Clothes dryers have replaced outdoor clotheslines in most homes. Dryers are a convenience that matches the rushed lifestyles to get laundry done quickly and easily. But whether you are doing laundry at home or in a laundromat, there are clothes and accessories that can't stand up to the heat of a clothes dryer and should always be air-dried. (And for the record, air-drying is generally better for most fabrics, and it saves energy.)
If you are caught in a pinch and need to dry one of these items quickly, you can give it a head start in the dryer with the air-only cycle (no heat). Add the item to the dryer with a couple of clean, dry cotton towels and allow the cycle to tumble for only 5 to 10 minutes.
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Backpacks, Lunch Bags, and Reusable Shopping Bags
If you think about all the things that end up in backpacks, lunch bags, and reusable shopping bags, it's easy to see that they need to be washed and cleaned often. But none of these things should be placed in a clothes dryer unless they are made of 100 percent cotton.
The high heat of a dryer can cause the outer materials to melt, shrink, or warp and can destroy the inner structure of insulated bags.
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Just like lingerie, most of today's activewear is made from high-tech, synthetic fibers designed to support muscles and wick away moisture during exercise. To help these garments hold their shape and wicking qualities, avoid the dryer and allow them to air-dry after washing.
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Tennis shoes can be made out of simple canvas, leather, or high-tech performance fabrics. After washing athletic shoes, skip the dryer. The high heat can cause the soles to separate and materials to become distorted. Allow them to air-dry for at least 24 hours before wearing again.
For a speedier effect on less-fancy footwear, stuff the shoes with crumbled up newspaper. The pages will soak up the moisture and expedite the drying process.
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Sweaters are created from knitted yarns that can lose their shape if washed incorrectly. And the final insult can come if they are tossed in a hot dryer. The heat can cause natural and human-made fibers to shrink or stretch and increase pilling. Returning a synthetic fiber sweater to its original shape is impossible, but some natural fiber sweaters can be saved so they can be worn again.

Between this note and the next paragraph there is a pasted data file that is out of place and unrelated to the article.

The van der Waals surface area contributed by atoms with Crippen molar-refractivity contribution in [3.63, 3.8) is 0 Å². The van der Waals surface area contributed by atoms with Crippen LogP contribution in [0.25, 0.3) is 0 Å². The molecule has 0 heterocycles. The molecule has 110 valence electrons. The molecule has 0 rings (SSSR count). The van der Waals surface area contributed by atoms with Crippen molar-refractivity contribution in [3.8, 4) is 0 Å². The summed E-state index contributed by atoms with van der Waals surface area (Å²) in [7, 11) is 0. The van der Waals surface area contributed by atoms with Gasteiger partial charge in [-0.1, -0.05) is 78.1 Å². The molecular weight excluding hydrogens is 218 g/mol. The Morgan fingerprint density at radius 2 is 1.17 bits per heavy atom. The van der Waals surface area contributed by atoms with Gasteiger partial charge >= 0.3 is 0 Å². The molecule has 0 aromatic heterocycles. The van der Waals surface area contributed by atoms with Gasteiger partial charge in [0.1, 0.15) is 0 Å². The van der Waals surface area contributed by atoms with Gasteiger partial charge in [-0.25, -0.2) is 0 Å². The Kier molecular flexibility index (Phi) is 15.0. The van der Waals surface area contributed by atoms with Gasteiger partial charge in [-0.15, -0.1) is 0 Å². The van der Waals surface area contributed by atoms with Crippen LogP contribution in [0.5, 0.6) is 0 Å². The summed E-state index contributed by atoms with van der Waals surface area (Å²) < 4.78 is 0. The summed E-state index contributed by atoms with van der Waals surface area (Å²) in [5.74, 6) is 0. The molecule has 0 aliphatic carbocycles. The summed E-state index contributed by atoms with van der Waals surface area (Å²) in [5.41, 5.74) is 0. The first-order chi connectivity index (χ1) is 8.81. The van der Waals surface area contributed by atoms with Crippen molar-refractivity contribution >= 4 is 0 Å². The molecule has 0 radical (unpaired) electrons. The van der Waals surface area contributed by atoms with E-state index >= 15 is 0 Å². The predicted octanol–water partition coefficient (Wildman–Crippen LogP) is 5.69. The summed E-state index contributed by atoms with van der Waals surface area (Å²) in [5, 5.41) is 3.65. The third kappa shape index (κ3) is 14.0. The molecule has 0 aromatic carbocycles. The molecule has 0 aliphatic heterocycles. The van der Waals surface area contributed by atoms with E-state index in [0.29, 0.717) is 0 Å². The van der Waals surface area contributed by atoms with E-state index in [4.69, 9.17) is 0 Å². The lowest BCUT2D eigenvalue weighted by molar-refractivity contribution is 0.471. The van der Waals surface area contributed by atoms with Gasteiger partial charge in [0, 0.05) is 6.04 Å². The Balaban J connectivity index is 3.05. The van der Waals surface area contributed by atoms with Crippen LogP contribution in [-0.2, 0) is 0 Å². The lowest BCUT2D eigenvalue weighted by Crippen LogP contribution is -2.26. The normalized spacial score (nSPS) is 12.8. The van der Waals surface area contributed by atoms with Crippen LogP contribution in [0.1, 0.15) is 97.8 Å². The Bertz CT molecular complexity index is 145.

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Natural and Faux Fur
Whether your fur got caught in the rain or needs cleaning, stay away from the high heat of the dryer. Excessive heat can cause the hide of a natural fur to crack and the fur to fall out. Simply hang the fur to air-dry away from direct heat or sunlight.
For faux fur, high-heat can cause the fibers to melt and tangle. Allow the garment to air-dry and use a wide-tooth comb to slowly separate the fibers.Continue to 9 of 16 below.
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Swimwear needs to be washed after every wearing to remove body soil, sunscreen oils, sand, salt, or chlorine. But after washing, allow it to air-dry. Dryer heat will cause the fabrics to distort and ruin that summer look.
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Sequined and Beaded Clothes
If you have clothes or home accessories with sequins or beading, keep them away from the dryer. If the embellishments are glued on, the heat can cause the glue to melt, and beads and sequins can become distorted.Continue to 13 of 16 below.
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Even if your bedroom slippers can go through the washing machine, don't put them in the dryer. The heat can cause non-skid soles to separate and melt.
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Some wool clothing can be tossed in the washer or hand washed easily at home. However, nothing made out of wool should be placed in the dryer. Wool is a natural fiber from sheep or goats, and the outer layer contains scales that interlock and shrink when subjected to excess moisture and high heat. Once the scales interlock, it can be quite difficult to return the fabric to its original size.
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Oily and Chemically Stained Fabrics
You probably won't be washing a big load of oily work rags, but even a load of laundry that includes oily kitchen towels or clothes splashed with gasoline can cause a problem if you put them in the dryer. The high heat can cause residual oils in the fabric to combust and start a fire, and oily materials can easily transfer to dryer surfaces. Always air-dry, preferably outside but out of direct sunlight.
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Lip Balm, Gum, and Other Pocket Items
Don't put anything in the dryer until you've checked the pockets for common items like crayons, gum, lip balm, jewelry, and even cell phones. The very best way to prevent disasters is to turn every pocket inside out before you put clothes in the washer. If you hear or see some evidence that pockets didn't get emptied before the wash cycle, check again before putting wet clothes in the dryer.